- 1 grapefruit
- 1 Tbs butter, melted
- 1 Tbs honey
- ¼ tsp cinnamon
- pinch salt
- Preheat oven to high broil setting.
- Shave ends off grapefruit so that it will sit flat on either side, Be careful not to cut through the rind.
- Slice the grapefruit in half and place on a baking sheet cut side up.
- Mix butter, honey, cinnamon, and salt.
- Scoop mixture over top of the grapefruit and place about 4 inches under broiler for 3-4 minutes until caramelized.
- Serve with plain full-fat yogurt.
This quick, 5-minute broiled grapefruit snack converted a former grapefruit hater. The butter/honey combo gives the grapefruit a rich sweetness that, combined with the caramelized broiled top layer and warm juice, is absolutely heavenly! Top with cold tangy yogurt for an amazing variation in texture and temperature.
How it relates to your exercise
Fruit being a relatively quick-acting source of glucose energy makes for a great pre-exercise snack about 30 – 40 minutes before. The butter and yogurt work as your sources of fat and protein to slow the carbohydrate digestion to balance your blood sugar until exercise begins. Interestingly enough, cinnamon has also been shown to significantly balance blood sugar as well. If you are interested you can read more about it in this study.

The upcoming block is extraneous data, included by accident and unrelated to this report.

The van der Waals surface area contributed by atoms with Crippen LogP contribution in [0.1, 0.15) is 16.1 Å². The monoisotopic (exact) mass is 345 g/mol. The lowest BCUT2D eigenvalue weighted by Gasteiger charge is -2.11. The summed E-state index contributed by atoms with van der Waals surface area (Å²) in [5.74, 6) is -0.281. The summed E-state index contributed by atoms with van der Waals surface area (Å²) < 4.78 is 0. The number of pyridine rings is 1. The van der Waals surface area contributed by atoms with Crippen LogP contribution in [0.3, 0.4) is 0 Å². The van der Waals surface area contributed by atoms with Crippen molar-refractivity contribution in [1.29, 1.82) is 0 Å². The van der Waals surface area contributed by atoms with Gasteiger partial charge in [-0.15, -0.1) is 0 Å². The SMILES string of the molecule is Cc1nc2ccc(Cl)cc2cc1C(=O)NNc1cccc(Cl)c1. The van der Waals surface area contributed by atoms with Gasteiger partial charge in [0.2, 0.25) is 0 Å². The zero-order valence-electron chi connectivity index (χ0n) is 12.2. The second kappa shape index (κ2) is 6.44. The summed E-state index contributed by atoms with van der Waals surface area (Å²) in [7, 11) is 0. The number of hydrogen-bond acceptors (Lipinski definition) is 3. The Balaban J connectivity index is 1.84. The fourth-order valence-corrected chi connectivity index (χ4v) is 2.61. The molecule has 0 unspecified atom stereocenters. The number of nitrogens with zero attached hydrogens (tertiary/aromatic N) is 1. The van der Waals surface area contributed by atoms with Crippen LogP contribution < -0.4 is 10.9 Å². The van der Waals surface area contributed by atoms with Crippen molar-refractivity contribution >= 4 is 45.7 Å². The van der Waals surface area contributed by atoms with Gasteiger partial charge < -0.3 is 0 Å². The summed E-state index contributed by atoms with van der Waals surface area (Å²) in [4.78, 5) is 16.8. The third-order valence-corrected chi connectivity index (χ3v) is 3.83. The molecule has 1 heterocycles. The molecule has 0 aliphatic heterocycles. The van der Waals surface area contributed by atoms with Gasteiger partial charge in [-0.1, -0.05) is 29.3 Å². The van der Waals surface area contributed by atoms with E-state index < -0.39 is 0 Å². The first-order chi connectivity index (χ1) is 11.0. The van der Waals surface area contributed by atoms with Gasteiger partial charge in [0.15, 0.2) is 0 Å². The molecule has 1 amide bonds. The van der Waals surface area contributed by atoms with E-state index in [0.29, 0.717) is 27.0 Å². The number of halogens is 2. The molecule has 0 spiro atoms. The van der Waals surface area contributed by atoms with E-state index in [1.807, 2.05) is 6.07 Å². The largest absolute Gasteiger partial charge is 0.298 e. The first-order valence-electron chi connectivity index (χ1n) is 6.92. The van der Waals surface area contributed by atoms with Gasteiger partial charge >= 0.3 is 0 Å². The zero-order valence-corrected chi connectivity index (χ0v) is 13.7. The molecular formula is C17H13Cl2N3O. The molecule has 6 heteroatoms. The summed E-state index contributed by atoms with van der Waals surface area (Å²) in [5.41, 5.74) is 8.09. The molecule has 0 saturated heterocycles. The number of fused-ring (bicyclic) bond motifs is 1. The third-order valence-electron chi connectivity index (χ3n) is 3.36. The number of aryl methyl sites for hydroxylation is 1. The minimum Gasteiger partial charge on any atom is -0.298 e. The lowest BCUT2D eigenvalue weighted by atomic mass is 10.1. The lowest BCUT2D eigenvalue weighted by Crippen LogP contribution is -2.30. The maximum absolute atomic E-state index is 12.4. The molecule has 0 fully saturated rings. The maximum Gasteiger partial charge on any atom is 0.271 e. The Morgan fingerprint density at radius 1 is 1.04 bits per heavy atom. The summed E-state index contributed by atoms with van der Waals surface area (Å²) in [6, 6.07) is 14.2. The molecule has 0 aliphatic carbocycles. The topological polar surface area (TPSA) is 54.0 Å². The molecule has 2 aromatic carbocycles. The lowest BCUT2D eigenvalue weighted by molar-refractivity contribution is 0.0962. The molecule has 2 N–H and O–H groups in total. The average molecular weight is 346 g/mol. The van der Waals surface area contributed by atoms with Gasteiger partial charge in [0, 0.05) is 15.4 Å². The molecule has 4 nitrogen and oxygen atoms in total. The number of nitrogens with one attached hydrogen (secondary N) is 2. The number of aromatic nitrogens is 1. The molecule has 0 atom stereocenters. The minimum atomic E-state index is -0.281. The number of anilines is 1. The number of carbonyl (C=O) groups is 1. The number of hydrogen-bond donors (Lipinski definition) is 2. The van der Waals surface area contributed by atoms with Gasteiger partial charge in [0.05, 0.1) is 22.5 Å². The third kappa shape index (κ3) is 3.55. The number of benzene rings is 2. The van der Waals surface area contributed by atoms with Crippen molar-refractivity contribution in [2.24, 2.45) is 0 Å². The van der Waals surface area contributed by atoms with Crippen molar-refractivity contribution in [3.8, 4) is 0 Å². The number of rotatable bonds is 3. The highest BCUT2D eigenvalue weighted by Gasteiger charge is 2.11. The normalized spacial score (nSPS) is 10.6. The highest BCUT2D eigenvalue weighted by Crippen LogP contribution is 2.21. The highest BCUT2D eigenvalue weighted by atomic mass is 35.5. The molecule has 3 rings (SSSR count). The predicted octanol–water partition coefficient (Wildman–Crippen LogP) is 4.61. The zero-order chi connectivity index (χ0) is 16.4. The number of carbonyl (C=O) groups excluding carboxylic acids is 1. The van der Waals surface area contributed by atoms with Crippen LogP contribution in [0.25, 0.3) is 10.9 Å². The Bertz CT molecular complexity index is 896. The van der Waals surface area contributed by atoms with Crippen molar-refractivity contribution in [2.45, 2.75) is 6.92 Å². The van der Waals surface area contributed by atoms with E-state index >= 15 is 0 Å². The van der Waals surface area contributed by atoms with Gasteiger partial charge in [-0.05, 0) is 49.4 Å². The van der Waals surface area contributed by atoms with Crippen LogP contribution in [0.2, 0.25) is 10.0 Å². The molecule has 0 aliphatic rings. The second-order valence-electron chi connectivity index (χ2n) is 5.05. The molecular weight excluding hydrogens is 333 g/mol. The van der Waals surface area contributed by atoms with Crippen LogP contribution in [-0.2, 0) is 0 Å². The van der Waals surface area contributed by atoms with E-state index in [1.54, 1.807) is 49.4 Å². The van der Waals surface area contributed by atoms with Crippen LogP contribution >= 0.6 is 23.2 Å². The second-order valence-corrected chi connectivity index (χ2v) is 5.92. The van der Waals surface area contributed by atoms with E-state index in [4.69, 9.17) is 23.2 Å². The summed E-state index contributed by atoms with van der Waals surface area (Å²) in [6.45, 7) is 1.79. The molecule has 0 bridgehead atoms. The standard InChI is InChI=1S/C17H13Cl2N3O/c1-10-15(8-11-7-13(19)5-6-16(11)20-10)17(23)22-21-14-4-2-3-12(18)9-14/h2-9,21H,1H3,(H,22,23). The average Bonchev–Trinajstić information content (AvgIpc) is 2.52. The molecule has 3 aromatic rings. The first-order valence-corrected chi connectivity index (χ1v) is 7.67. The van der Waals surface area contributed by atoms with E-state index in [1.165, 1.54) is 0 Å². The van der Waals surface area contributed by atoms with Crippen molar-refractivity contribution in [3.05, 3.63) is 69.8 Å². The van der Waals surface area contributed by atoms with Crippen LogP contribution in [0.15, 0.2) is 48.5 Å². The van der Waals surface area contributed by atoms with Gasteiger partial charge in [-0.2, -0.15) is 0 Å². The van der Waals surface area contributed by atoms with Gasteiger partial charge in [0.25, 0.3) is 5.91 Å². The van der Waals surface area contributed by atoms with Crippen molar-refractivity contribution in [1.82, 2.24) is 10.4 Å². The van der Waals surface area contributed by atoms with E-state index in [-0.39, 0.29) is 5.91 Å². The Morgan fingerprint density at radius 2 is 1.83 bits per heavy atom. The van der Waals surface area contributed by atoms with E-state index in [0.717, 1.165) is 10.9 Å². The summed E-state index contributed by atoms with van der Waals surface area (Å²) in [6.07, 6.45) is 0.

So why do I keep talking about blood sugar and what the heck does it have to do with exercise performance? Read my blog post, Blood Sugar and Pirates, to find out more. But in short, the grapefruit carbohydrate breaks down into glucose and moves into your blood quickly. More quickly than say, a carbohydrate like brown rice. At a normal meal time, this rapid spike would lead to a crash, which I’m sure you all know that feeling of being shaky and lightheaded. BUT if you begin exercising when your blood glucose levels are high, you can actually use that excess glucose for increased power and endurance. That is why we recommend eating this about 20-40 minutes pre-exercise.
What about eating it not surrounding exercise?
There is a reason that dessert is traditionally eaten at the end of the meal. Eating something sweeter on a full stomach of a well-balanced meal will slow the digestion of the quick-acting carbs so that they don’t spike and crash your blood sugar. So, if not exercise, enjoy after a meal as a tasty dessert!